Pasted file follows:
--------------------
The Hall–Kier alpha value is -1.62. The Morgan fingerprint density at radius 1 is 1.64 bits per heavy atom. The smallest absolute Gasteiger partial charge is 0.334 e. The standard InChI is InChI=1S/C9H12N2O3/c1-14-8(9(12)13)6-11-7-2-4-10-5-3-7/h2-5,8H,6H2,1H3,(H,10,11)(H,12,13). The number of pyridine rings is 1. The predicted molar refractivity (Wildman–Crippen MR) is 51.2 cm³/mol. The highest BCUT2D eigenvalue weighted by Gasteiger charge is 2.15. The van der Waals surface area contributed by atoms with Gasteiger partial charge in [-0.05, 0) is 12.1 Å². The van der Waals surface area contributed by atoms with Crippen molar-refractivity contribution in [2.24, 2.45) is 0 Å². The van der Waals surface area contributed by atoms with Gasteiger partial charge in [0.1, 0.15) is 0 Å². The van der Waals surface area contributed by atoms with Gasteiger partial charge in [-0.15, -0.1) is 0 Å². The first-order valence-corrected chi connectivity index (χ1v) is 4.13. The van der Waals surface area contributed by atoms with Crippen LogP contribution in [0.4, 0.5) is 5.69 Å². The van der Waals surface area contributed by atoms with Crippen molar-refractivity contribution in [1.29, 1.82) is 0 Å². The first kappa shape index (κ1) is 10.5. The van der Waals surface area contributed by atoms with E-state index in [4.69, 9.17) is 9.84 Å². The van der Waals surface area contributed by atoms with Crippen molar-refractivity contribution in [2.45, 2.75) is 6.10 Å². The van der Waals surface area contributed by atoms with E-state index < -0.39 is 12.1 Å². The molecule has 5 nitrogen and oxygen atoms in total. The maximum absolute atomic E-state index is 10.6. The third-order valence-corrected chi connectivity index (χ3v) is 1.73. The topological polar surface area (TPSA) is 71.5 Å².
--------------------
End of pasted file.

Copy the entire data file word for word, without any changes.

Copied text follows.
The Hall–Kier alpha value is -1.62. The Morgan fingerprint density at radius 1 is 1.64 bits per heavy atom. The smallest absolute Gasteiger partial charge is 0.334 e. The standard InChI is InChI=1S/C9H12N2O3/c1-14-8(9(12)13)6-11-7-2-4-10-5-3-7/h2-5,8H,6H2,1H3,(H,10,11)(H,12,13). The number of pyridine rings is 1. The predicted molar refractivity (Wildman–Crippen MR) is 51.2 cm³/mol. The highest BCUT2D eigenvalue weighted by Gasteiger charge is 2.15. The van der Waals surface area contributed by atoms with Gasteiger partial charge in [-0.05, 0) is 12.1 Å². The van der Waals surface area contributed by atoms with Crippen molar-refractivity contribution in [2.24, 2.45) is 0 Å². The van der Waals surface area contributed by atoms with Gasteiger partial charge in [0.1, 0.15) is 0 Å². The van der Waals surface area contributed by atoms with Gasteiger partial charge in [-0.15, -0.1) is 0 Å². The first-order valence-corrected chi connectivity index (χ1v) is 4.13. The van der Waals surface area contributed by atoms with Crippen LogP contribution in [0.4, 0.5) is 5.69 Å². The van der Waals surface area contributed by atoms with Crippen molar-refractivity contribution in [1.29, 1.82) is 0 Å². The first kappa shape index (κ1) is 10.5. The van der Waals surface area contributed by atoms with E-state index in [4.69, 9.17) is 9.84 Å². The van der Waals surface area contributed by atoms with Crippen molar-refractivity contribution in [2.45, 2.75) is 6.10 Å². The van der Waals surface area contributed by atoms with E-state index < -0.39 is 12.1 Å². The molecule has 5 nitrogen and oxygen atoms in total. The maximum absolute atomic E-state index is 10.6. The third-order valence-corrected chi connectivity index (χ3v) is 1.73. The topological polar surface area (TPSA) is 71.5 Å².